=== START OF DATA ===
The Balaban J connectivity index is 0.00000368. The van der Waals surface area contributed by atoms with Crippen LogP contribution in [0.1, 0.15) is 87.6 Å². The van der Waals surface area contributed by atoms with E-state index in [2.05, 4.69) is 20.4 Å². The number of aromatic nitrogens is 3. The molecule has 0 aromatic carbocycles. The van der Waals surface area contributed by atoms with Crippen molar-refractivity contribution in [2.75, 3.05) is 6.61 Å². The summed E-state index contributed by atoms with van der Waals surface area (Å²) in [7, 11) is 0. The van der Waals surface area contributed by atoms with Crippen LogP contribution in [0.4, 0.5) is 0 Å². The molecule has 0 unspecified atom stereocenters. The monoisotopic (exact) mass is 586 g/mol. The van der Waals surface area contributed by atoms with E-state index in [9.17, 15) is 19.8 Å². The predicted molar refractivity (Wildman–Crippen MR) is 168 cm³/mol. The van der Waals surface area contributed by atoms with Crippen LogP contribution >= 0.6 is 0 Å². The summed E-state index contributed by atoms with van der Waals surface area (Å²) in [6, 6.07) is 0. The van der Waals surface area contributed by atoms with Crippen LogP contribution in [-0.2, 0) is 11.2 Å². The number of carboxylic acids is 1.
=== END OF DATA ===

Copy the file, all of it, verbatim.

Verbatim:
The Balaban J connectivity index is 0.00000368. The van der Waals surface area contributed by atoms with Crippen LogP contribution in [0.1, 0.15) is 87.6 Å². The van der Waals surface area contributed by atoms with E-state index in [2.05, 4.69) is 20.4 Å². The number of aromatic nitrogens is 3. The molecule has 0 aromatic carbocycles. The van der Waals surface area contributed by atoms with Crippen molar-refractivity contribution in [2.75, 3.05) is 6.61 Å². The summed E-state index contributed by atoms with van der Waals surface area (Å²) in [7, 11) is 0. The van der Waals surface area contributed by atoms with Crippen LogP contribution in [0.4, 0.5) is 0 Å². The molecule has 0 unspecified atom stereocenters. The monoisotopic (exact) mass is 586 g/mol. The van der Waals surface area contributed by atoms with E-state index in [9.17, 15) is 19.8 Å². The predicted molar refractivity (Wildman–Crippen MR) is 168 cm³/mol. The van der Waals surface area contributed by atoms with Crippen LogP contribution >= 0.6 is 0 Å². The summed E-state index contributed by atoms with van der Waals surface area (Å²) in [6, 6.07) is 0. The van der Waals surface area contributed by atoms with Crippen LogP contribution in [-0.2, 0) is 11.2 Å². The number of carboxylic acids is 1.